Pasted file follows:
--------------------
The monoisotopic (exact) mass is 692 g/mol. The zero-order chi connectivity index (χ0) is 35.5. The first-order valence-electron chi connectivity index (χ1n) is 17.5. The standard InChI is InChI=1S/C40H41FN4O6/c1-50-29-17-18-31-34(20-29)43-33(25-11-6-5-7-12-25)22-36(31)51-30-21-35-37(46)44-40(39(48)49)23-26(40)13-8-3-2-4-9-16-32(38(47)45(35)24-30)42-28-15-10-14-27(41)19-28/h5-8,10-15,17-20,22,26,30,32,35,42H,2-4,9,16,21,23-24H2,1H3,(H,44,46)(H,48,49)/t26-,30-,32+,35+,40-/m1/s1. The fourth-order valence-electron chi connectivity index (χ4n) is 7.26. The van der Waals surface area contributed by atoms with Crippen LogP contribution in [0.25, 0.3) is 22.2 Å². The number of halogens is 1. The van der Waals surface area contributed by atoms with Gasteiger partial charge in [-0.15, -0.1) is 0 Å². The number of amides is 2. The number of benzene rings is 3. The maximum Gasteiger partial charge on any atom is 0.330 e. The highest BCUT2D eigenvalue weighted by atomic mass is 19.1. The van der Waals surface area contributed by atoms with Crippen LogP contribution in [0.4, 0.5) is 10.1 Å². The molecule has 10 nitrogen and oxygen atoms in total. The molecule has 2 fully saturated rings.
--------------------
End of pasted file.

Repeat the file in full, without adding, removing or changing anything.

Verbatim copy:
The monoisotopic (exact) mass is 692 g/mol. The zero-order chi connectivity index (χ0) is 35.5. The first-order valence-electron chi connectivity index (χ1n) is 17.5. The standard InChI is InChI=1S/C40H41FN4O6/c1-50-29-17-18-31-34(20-29)43-33(25-11-6-5-7-12-25)22-36(31)51-30-21-35-37(46)44-40(39(48)49)23-26(40)13-8-3-2-4-9-16-32(38(47)45(35)24-30)42-28-15-10-14-27(41)19-28/h5-8,10-15,17-20,22,26,30,32,35,42H,2-4,9,16,21,23-24H2,1H3,(H,44,46)(H,48,49)/t26-,30-,32+,35+,40-/m1/s1. The fourth-order valence-electron chi connectivity index (χ4n) is 7.26. The van der Waals surface area contributed by atoms with Crippen LogP contribution in [0.25, 0.3) is 22.2 Å². The number of halogens is 1. The van der Waals surface area contributed by atoms with Gasteiger partial charge in [-0.15, -0.1) is 0 Å². The number of amides is 2. The number of benzene rings is 3. The maximum Gasteiger partial charge on any atom is 0.330 e. The highest BCUT2D eigenvalue weighted by atomic mass is 19.1. The van der Waals surface area contributed by atoms with Crippen LogP contribution in [0.4, 0.5) is 10.1 Å². The molecule has 10 nitrogen and oxygen atoms in total. The molecule has 2 fully saturated rings.